Traditional behavioural treatment for cognition in first episode psychosis could be flipped on its head, Orygen researchers have concluded in a paper that supports a strengths-based approach to therapy for cognitive functioning.
The paper, published in Clinical Psychology Review, proposes that taking a strengths-based approach may enhance wellbeing and recovery, and be more acceptable to young people than established behavioural treatments, which focus on improving areas of cognitive weakness.
Lead author, Orygen’s Associate Professor Kelly Allott, said the paper recognised the evidence for established practices but said that a more positive approach could be more engaging and effective.
“We wanted to flip it on its head and say ‘Can we do more? Can we look at this in a different way? Is there another way of addressing cognition that's more strengths-focused rather than deficit-focused?’” Associate Professor Allott said.
“We wanted to see if there was a way that would help the young person identify their strengths and use those strengths to achieve their goals, develop hope and positive identity formation.”
Cognition refers to thinking skills such as judgement, reasoning and memory. Cognition allows people to function and make sense of the world, to plan and execute tasks, and to communicate with others.(1,2)
Treating cognition is important in first episode psychosis because cognitive impairments are some of the first signs of psychotic illness, and cognitive difficulties have a big impact on work, study and social outcomes for young people.
“In first episode psychosis, cognitive impairment can manifest in a range of ways – from poor concentration and poor memory, to how quickly people can think – and in terms of what we call higher order cognitive functions – things like planning, organisation, problem-solving and being able to think flexibly,” Associate Professor Allott said.
There are two types of treatment for cognition in psychosis: behavioural treatments and pharmacological treatments (medicine), although research shows that pharmacological treatments are not particularly effective and may even worsen cognition.(3,4)
The most studied behavioural treatment is an approach called cognitive remediation.
“Cognitive remediation often involves practicing drills, usually computerised drills, where you're engaging with a computer or some kind of app to improve your cognitive performance,” Associate Professor Allott said.
“It's a highly intensive intervention – it usually requires two to three hours of training a week – and there is evidence that young people don’t engage with these interventions particularly well, which means they drop out of treatment or they don't start it in the first place.
“There is some research to suggest that, for some people, cognitive remediation might actually make them feel worse about themselves because there is a focus on deficits or what they’re not doing so well.”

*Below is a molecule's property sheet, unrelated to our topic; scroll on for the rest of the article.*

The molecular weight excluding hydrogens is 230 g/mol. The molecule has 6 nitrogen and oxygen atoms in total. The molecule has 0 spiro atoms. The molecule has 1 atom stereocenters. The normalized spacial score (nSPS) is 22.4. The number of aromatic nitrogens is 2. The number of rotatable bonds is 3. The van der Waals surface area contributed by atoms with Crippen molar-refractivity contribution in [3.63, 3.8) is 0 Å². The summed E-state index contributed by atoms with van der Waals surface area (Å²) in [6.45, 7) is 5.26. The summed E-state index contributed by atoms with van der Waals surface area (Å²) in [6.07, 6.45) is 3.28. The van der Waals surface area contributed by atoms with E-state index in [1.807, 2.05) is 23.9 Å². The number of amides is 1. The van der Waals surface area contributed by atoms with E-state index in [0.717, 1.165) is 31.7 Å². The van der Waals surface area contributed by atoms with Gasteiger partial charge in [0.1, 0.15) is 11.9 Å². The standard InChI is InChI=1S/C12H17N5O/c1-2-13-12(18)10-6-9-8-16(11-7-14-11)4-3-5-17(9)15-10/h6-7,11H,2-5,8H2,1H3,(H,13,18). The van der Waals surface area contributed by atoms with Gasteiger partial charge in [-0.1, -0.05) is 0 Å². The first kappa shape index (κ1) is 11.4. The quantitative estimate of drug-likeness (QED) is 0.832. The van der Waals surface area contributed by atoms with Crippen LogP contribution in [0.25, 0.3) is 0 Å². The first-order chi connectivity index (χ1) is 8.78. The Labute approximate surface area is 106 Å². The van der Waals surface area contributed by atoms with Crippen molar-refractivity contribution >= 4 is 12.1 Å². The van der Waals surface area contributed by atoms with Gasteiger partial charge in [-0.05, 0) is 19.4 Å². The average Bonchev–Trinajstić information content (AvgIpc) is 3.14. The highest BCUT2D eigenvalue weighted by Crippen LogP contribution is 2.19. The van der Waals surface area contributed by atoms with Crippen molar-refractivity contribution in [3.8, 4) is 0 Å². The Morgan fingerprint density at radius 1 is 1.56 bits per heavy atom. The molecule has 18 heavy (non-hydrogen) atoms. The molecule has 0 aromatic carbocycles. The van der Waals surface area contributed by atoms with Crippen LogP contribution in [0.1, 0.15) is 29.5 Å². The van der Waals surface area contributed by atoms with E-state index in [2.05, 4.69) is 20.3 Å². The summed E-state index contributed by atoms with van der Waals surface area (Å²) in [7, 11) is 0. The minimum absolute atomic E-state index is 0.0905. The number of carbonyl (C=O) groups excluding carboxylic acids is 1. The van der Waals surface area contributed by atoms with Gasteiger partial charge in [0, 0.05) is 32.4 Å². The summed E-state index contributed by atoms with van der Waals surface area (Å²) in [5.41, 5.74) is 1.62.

The paper proposed working with young people and others to develop a cognitive strengths-based behavioural treatment that draws on positive psychology and self-determination theory.
“First we need to define what we mean by cognitive strengths – by conducting qualitative interviews with young people, clinicians and experts in the field – as well as more quantitative research where we might conduct surveys,” Associate Professor Allott said.
“The next step would be to validate – to explore whether the cognitive strengths that have been identified in the interviews and literature do actually have a flow-on effect to education, employment, and physical health outcomes.
“And then we would develop and trial specific treatments or interventions.”
Associate Professor Allott hoped this approach to further research would help to deliver a treatment that young people wanted to engage with.
“The development of treatment should be done, as much as possible, with service users themselves so that we're building something that's relevant to young people, that's meaningful to them, and that they’re more likely to engage with,” Associate Professor Allott said.
Associate Professor Allott receives funding from a Dame Kate Campbell Fellowship from The University of Melbourne, and funding from a National Health and Medical Research Council (NHMRC) Career Development Fellowship (APP1141207).
Orygen co-author Mario Alvarez-Jimenez was supported by an Investigator Grant (APP1177235) from the NHMRC.
The NHMRC had no role in the concept or writing of the manuscript, or the decision to submit the paper for publication.
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- Allott K. Staging of cognition in psychiatric illness. UK: Cambridge United Press; 2019.
- Keefe R, Bilder R, Davis S, Harvey P, Palmer B, Gold J. Neurocognitive effects of antipsychotic medications in patients with chronic schizophrenia in the CA TIE Trial. Archives of General Psychiatry. 2007 64(6), 633-M7.
- Kim E, Howes O, Turkheimer F, Kim B, Jeong J, Kim J ... Kwon J. The relationship between antipsychotic D2 occupancy and change in frontal metabolism and working memory: a dual [(ll)C]raclopride and [(18) F]FDG imaging study with aripiprazole. Psychopharmacology. 2013. 227(2), 221-229.
- Cognitive Remediation Experts Working Group. How is cognitive remediation training perceived by people with schizophrenia? A qualitative stud